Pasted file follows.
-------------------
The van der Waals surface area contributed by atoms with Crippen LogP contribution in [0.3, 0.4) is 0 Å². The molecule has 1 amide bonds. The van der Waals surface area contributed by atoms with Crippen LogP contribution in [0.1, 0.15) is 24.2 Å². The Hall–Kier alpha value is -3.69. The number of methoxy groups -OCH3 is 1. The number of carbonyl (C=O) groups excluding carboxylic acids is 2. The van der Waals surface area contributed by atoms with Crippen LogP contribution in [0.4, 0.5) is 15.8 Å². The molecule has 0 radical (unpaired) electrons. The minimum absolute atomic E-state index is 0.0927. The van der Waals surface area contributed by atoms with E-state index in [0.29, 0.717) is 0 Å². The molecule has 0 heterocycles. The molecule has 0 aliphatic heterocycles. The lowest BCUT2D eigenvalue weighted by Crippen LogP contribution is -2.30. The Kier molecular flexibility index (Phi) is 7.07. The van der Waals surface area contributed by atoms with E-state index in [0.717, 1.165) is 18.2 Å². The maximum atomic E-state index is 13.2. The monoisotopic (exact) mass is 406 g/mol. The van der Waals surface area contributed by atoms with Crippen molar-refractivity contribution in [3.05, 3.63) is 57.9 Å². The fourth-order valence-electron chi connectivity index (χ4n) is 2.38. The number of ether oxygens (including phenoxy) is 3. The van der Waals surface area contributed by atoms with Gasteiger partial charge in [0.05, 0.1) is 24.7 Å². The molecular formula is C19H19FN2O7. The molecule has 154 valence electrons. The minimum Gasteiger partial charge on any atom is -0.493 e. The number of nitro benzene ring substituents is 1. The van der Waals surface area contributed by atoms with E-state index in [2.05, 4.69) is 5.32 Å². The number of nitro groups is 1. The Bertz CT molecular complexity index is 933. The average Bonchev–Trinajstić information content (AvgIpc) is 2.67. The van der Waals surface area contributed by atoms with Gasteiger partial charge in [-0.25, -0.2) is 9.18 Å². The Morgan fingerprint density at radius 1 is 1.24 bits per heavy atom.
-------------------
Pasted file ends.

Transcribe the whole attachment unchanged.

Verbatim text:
The van der Waals surface area contributed by atoms with Crippen LogP contribution in [0.3, 0.4) is 0 Å². The molecule has 1 amide bonds. The van der Waals surface area contributed by atoms with Crippen LogP contribution in [0.1, 0.15) is 24.2 Å². The Hall–Kier alpha value is -3.69. The number of methoxy groups -OCH3 is 1. The number of carbonyl (C=O) groups excluding carboxylic acids is 2. The van der Waals surface area contributed by atoms with Crippen LogP contribution in [0.4, 0.5) is 15.8 Å². The molecule has 0 radical (unpaired) electrons. The minimum absolute atomic E-state index is 0.0927. The van der Waals surface area contributed by atoms with E-state index in [0.29, 0.717) is 0 Å². The molecule has 0 heterocycles. The molecule has 0 aliphatic heterocycles. The lowest BCUT2D eigenvalue weighted by Crippen LogP contribution is -2.30. The Kier molecular flexibility index (Phi) is 7.07. The van der Waals surface area contributed by atoms with E-state index in [0.717, 1.165) is 18.2 Å². The maximum atomic E-state index is 13.2. The monoisotopic (exact) mass is 406 g/mol. The van der Waals surface area contributed by atoms with Crippen molar-refractivity contribution in [3.05, 3.63) is 57.9 Å². The fourth-order valence-electron chi connectivity index (χ4n) is 2.38. The number of ether oxygens (including phenoxy) is 3. The van der Waals surface area contributed by atoms with Gasteiger partial charge in [0.05, 0.1) is 24.7 Å². The molecular formula is C19H19FN2O7. The molecule has 154 valence electrons. The minimum Gasteiger partial charge on any atom is -0.493 e. The number of nitro benzene ring substituents is 1. The van der Waals surface area contributed by atoms with E-state index in [2.05, 4.69) is 5.32 Å². The number of nitro groups is 1. The Bertz CT molecular complexity index is 933. The average Bonchev–Trinajstić information content (AvgIpc) is 2.67. The van der Waals surface area contributed by atoms with Gasteiger partial charge in [-0.25, -0.2) is 9.18 Å². The Morgan fingerprint density at radius 1 is 1.24 bits per heavy atom.